Monday, 11 May 2009

HMS Shannon vs USS Chesapeake

'No expressions can do justice to my brave officers and crew; the calm courage they displayed during the cannonade, and the tremendous precision of their fire, could only be equalled by their ardour with which they rushed to the assault.' Captain Philip Broke of HMS Shannon, 6 June 1813
HMS Shannon was a 38-gun frigate that won immortal fame for her capture of the USS Chesapeake off Boston in June 1813. Since the 1750s, the term frigate had described the smaller, faster types of warship used for commerce protection or raiding, or scouting for the main fleet. They had two decks with the main armament carried on the upper deck. Completed in 1806, Shannon was a Fifth Rate 'Leda' class frigate mounting twenty-eight 18-pounder guns, the Royal Navy's largest type of frigate during the Napoleonic era.
To meet all its commitments the Admiralty gave priority to the construction of the greatest number of frigates, rather than those with the heaviest armament. Nevertheless, British admirals frequently complained that they did not have enough; while searching for the French fleet before the Battle of the Nile in 1798, Horation Nelson wrote to Sir William Hamilton: 'All my ill-fortune, hitherto, has proceeded from want of frigates.'
In the 1790s the Americans built some very large 44-gun frigates and when war broke out between Great Britain and the United States in 1812 these ships won a series of single-ship actions; USS Constitution captured HMS Guerriere and HMS Java whilst USS United States overwhelmed HMS Macedonian. The British public, accustomed to naval victories regardless of the odds, was incensed. However, since many of the best British ships and crews were in European waters, the defeats were not so surprising.
In response the British instituted a closer blockade of American ports. HMS Shannon commanded by Captain Philip Broke was one of the ships patrolling off the coast of the United States. During his seven years in charge, Broke had worked up his ship to a peak of fighting efficiency with the best gunnery drill of any vessel in the Royal Navy. His gun crews were trained to fire into the hull of the enemy ship to kill the crew instead of shooting down the masts. Throughout his career Broke had prepared for a single-ship action. He even refused to capture American merchant ships, as this would require him to put crews on board and reduce the Shannon's efficiency.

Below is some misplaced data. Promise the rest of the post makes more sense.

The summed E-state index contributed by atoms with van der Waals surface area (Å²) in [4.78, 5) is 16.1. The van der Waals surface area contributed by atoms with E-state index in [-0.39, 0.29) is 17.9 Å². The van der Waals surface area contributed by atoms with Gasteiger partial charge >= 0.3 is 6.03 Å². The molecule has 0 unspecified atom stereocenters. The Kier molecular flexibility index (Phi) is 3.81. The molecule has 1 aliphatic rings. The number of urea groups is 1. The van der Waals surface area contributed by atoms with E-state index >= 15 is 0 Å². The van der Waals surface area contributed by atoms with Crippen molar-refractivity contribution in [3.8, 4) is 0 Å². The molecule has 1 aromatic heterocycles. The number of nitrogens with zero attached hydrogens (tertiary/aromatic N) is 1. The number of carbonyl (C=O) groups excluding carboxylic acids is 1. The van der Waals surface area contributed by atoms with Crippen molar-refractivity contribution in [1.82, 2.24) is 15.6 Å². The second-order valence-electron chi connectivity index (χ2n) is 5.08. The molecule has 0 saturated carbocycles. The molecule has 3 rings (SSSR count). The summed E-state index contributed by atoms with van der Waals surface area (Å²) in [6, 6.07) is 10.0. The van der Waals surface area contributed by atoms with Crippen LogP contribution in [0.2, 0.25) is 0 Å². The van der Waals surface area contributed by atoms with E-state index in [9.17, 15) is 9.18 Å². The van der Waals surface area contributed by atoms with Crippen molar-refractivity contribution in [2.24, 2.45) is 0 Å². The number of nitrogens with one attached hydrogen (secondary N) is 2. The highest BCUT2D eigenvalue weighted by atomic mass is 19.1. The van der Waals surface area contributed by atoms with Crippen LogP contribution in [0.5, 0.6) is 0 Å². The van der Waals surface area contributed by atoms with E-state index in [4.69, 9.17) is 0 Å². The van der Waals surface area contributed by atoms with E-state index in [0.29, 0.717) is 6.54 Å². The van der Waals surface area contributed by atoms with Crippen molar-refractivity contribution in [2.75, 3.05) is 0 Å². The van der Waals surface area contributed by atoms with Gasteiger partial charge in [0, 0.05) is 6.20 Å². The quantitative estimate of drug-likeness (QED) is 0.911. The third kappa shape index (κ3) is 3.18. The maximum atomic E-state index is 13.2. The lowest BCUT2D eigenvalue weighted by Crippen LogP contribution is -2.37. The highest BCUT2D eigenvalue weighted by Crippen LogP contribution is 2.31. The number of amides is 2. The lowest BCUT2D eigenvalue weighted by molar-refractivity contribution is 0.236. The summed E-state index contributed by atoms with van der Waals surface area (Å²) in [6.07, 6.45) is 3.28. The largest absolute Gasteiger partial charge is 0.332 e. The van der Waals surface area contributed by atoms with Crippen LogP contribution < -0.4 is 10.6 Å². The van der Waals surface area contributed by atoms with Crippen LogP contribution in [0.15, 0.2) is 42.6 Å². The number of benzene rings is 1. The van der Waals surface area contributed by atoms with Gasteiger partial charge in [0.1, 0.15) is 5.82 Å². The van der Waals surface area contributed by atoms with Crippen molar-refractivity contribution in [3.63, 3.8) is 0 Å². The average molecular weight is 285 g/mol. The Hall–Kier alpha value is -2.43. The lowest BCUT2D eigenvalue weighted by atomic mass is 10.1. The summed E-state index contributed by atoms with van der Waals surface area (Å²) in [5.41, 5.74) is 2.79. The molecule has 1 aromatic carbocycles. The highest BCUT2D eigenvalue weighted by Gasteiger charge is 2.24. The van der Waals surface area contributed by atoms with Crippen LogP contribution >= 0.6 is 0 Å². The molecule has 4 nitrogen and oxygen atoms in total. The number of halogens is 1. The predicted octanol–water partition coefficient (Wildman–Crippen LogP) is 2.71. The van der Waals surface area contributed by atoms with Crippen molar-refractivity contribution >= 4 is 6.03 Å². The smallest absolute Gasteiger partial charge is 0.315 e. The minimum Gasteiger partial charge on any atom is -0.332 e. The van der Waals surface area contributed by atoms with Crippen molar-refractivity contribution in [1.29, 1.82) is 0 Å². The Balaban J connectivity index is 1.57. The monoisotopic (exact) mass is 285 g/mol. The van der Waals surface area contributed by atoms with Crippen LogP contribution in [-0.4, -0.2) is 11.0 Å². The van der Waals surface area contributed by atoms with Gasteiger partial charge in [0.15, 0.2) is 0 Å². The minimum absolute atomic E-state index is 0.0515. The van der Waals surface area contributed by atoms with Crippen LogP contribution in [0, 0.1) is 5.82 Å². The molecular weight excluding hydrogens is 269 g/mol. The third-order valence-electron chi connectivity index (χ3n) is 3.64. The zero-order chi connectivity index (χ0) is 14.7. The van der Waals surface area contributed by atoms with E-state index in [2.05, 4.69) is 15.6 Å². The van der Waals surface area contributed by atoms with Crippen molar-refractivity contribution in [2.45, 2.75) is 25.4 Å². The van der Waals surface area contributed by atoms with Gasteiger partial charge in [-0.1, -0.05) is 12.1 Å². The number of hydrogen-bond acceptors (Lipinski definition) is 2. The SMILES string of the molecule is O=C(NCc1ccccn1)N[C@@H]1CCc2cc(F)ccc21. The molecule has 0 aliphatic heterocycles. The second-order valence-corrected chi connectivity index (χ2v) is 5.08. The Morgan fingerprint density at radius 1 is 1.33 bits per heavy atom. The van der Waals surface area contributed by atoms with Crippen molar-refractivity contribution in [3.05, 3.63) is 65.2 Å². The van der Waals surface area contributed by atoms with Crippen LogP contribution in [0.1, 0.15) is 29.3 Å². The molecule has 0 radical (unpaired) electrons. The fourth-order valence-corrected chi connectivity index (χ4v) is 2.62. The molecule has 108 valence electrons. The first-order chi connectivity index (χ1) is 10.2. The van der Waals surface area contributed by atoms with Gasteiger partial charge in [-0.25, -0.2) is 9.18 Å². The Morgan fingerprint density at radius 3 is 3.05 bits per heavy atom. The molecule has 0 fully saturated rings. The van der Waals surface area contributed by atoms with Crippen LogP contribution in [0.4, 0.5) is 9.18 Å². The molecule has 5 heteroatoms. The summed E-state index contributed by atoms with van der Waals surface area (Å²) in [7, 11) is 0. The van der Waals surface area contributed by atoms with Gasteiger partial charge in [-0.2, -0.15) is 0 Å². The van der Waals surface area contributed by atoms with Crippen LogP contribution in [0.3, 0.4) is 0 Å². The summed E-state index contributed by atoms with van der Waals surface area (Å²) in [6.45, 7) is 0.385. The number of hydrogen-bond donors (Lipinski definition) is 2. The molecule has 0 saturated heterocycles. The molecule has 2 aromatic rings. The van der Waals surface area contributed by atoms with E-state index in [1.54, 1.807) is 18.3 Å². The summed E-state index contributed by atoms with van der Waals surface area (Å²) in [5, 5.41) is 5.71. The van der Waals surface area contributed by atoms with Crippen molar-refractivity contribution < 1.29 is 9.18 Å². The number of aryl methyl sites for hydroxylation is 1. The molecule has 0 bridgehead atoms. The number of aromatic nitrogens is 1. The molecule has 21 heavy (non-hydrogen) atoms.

After a long patrol off Boston, Broke was rewarded on 1 June 1813 when the 38-gun frigate USS Chesapeake came out to challenge him. The ensuing battle was the finest single-ship action in the age of sail. Captain James Lawrence, the new commander of the Chesapeake, was confident in the ability of his veteran crew, but had reckoned without Broke and the Shannon.
As the Chesapeake approached, the Shannon fired her first devastating broadside at a range of about 35 metres. Lawrence was wounded, but ordered the Chesapeake to slow down to enable her to return fire. However, the American gunners did not have time to adjust their aim as the carronades of the British ship swept the Chesapeake's quarterdeck and on her upper deck two-thirds of the gun crews were already casualties.
At a crucial moment the Chesapeake's wheel was destroyed by a 9-pounder gun that Broke had installed on Shannon's quarterdeck for that purpose. Out of control, the vulnerable stern of the American ship was exposed to raking British fire and in desperation Lawrence ordered his men to board as the Chesapeake drifted stern first towards the Shannon.
Instead it was Broke who seized the moment and led the boarding party in person onto the Chesapeake. Despite a final appeal from Captain Lawrence 'Don't give up the ship!', the battle was effectively over. In a final act three American sailors, probably from the rigging, attacked Broke; he killed the first, but the second hit him with a musket and the third sliced open his skull before being overwhelmed.
The entire action lasted only 11 minutes, but its unequalled ferocity left 148 American and 83 English sailors killed or wounded. All the Chesapeake's officers were casualties and Lawrence died of his wounds three days later.
Broke made a miraculous recovery and returned to England where he received a hero's welcome for restoring the pride of the Royal Navy. Later in his career he made a decisive contribution to the establishment of professional standards of gunnery at HMS Excellent and laid the foundations for victories such as the attack on Acre in 1840. .
HMS Shannon was placed in the reserve in 1831. She was renamed the St Lawrence in 1844 and became a receiving ship at Sheerness, before finally being broken up in November 1859. But her name and that of Philip Broke will forever be associated for her swift and devastating victory over the Chesapeake.
Here are a couple models I built and painted of the two famous ships. models are 1:700 scale from the Skytrex 'Meridian - Trafalgar' range (http://www.skytrex.com/skytrex.com/).